Saturday evening Donald Trump is expected to take the stage at a rally in Youngstown, Ohio where the Republican Party leadership is praying he will "jumpstart" the campaign of the GOP candidate attempting to hold onto the US Senate seat currently held by retiring Sen. Rob Portman.
As the Washington Post reports, author and Silicon Valley exec J.D. Vance's first bid for political office is still scrambling to get going as local Republicans worry the seat they felt would be easy to hang onto might be slipping away.
Noting that Vance is supposed to have an advantage in a state that is growing increasingly conservative after Donald Trump won Ohio in both 2016 and 2020, Republicans are still griping that Vance is only now realizing that he has to get out and make his case to skeptical Republicans who are also questioning his credentials.
As the Post's Annie Linskey wrote, "After winning the Republican nomination in May, Vance spent months running what many in the party say they saw as an ineffective campaign that lacked urgency and has forced him and outside allies to scramble, in a state that former president Donald Trump carried twice and has trended red in recent years," adding, "some say they fear Vance wasted precious time, putting himself in an unnecessarily precarious position — one requiring a financial bailout that ate into resources that could have gone to GOP candidates in other states that will help determine control of the Senate next year."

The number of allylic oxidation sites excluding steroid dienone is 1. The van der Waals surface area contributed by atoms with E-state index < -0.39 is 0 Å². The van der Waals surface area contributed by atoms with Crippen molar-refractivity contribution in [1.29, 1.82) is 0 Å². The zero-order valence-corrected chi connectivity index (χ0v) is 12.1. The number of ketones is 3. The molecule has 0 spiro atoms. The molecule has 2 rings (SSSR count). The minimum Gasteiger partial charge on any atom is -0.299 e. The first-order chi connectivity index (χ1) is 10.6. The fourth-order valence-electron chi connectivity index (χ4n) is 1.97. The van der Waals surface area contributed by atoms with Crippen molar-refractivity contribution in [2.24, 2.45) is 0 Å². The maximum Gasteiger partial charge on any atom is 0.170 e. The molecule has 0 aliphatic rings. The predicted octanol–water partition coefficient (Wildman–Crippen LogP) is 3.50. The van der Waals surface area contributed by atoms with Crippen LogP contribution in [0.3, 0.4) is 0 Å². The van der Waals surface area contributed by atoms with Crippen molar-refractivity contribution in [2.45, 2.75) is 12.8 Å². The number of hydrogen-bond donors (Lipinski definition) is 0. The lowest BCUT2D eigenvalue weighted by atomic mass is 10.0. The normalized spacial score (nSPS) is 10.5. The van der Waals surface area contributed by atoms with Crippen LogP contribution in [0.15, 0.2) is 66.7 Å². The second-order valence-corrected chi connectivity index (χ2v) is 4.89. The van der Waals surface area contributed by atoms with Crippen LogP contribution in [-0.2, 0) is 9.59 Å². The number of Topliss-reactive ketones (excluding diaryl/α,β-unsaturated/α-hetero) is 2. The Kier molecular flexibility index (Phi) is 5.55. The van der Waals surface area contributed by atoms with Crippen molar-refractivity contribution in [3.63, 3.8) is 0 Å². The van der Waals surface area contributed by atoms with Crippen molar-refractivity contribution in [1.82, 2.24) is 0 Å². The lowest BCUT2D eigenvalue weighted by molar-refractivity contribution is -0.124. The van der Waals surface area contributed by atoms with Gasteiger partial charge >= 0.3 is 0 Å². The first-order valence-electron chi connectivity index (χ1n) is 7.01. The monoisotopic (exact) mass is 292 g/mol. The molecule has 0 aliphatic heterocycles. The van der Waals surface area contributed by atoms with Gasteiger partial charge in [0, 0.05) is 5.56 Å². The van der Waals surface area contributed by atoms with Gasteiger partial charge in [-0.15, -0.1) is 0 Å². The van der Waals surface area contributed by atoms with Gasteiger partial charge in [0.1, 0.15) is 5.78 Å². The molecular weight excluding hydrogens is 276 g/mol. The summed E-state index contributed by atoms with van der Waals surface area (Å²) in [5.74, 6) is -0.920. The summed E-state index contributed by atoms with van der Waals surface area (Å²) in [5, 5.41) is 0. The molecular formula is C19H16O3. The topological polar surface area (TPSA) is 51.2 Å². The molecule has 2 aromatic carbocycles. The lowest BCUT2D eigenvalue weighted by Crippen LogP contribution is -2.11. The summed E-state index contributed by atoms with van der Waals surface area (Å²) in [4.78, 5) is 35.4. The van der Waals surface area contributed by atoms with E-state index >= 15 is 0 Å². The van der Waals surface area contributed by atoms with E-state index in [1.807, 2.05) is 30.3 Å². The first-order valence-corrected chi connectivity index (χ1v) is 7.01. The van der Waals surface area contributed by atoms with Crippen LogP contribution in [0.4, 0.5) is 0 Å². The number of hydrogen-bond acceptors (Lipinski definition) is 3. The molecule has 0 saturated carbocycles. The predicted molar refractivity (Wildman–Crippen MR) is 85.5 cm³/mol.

Particularly damning, the report notes, is wide-spread disgruntlement with the candidate, with the Post reporting, "After a recent call during which GOP donors discussed midterm spending, one participant and another person familiar with the conversation were said to have felt that Vance had run a 'lazy' campaign, with shifting views akin to a 'chameleon.'"
The report adds that one major donor on the call made clear they had no intention of helping out Vance's moribund campaign.
What concerns the GOP leadership in D.C. is the fact that Senate Minority Leader Mitch McConnell (R-KY) has been forced to dump $28 million into the neighboring Ohio race that a McConnell ally called "an unexpected expense.”
The report adds that Vance has been more proactive with personal appearances, but one conservative wonders if it is too little too late for a campaign that is unexpectedly running neck and neck with his Democratic opponent Rep. Tim Ryan.
“It’s not enough to say ‘Hi, see my ads.’ It’s the personal contact. It’s showing up in the counties and saying: I need your vote,” complained Robert Radway, chair of the Hardin County Republican Party.
“I personally wish he had ramped up faster,” he added.
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